Specifically, the issue was due to a phenomenon called vortex bursting. As a vortex travels downstream, it enlarges and becomes weaker. If the rotational velocity of the vortex drops low enough, the increasing pressure within the vortex causes it to lose its tornado-like structure and break apart, and it was found that this was occurring just forward of the vertical stabilizers. This was causing extreme buffeting on the vertical stabilizers, and it just happened that frequency of loads induced by vortex bursting coincided with the natural frequency of bending in the vertical tail.

It took a team from NASA using the F/A-18 High Alpha Research Vehicle (HARV) to figure out what was going on; NASA conducted a series of test flights using their HARV and injecting smoke into LEX vortices to observe the vortices in flight, which identified the issue.

To deal with the the vortices, McDonnell Douglas implemented a number of design changes to the F/A-18. The first is most visible; a pair of LEX fences were installed on the LERX, which creates a second unsteady vortex that interacts with the vortex created by the leading edge extension. This interaction strengthens the rotation of the main vortex so that vortex bursting is eliminated in the vicinity of the vertical stabilizers and actually improved the Hornet's performance under high angles of attack.

The second big change were a series of L brackets installed on the vertical stabilizers where they meet the fuselage to provide increased structural strength.


Thanks so much for the in depth response. I found it very interesting and informative. Never would I have guessed that such a "small" addition could have such an impact on the durability of the aircraft. Very cool.
 
reltney
Posts: 713
Joined: Fri Jun 25, 2004 1:34 am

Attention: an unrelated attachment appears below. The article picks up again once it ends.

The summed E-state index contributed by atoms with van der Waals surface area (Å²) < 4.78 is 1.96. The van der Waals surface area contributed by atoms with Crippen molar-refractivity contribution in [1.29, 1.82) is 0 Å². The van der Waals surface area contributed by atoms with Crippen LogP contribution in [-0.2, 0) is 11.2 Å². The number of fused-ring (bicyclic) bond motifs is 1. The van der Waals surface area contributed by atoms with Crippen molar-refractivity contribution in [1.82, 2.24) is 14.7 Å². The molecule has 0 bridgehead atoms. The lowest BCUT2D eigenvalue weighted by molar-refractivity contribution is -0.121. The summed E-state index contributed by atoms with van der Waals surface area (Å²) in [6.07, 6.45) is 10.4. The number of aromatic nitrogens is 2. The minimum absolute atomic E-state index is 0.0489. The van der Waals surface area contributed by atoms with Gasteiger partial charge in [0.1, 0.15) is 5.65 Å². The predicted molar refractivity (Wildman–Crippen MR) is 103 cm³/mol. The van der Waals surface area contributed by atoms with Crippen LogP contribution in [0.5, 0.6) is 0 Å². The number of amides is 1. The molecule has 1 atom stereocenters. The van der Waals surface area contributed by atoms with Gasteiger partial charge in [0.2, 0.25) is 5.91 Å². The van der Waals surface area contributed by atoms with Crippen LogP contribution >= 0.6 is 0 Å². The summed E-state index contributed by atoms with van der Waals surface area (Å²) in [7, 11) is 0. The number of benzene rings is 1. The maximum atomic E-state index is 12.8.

Re: Little "fins" located FWD on F/A-18C and D.

Wed May 12, 2021 6:21 pm

Look at and compare airplanes. Little fins as explained by pointblank are also called “wiffle dust”. When a plane enters testing, and pre production flying, little thing crop up. Wiffle dust is added to correct airflow issues and it’s a cheap quick effective fix. Many planes in all category have it. Vortex generators are the most common . Little fins here, slots there, slight rigging of a flight control can correct major issues. Airflow not going as predicted can cause havoc as it did on the 18. Look at the dog tooth in the 15 stab....wiffle dust..the prototype did not have it. the beech 1900 looks like an angry porcupine because of all the wiffle dust.. the cowl on a 767 engine or DC10 engine has a vortalon . The bottom of a Dc-9 thru MD90 wing has a vortalon. My spelling might be bad on that.

FYI, wiffle dust is a magical dust that fixes things... it also corrects air flow.

Cheers
 
acecrackshot
Posts: 215
Joined: Sun Nov 15, 2020 4:22 am

Re: Little "fins" located FWD on F/A-18C and D.

Thu May 13, 2021 1:59 pm

Regarding the 1900, many of the extra airfoils weren’t for stability per se (as the King Air series is quite aerodynamically stable) but to avoid the requirement for a stick pusher/stick shaker/stall avoidance system other than the existing King Air series leading edge indicator.

Essentially, the 1900 is basically impossible to spin.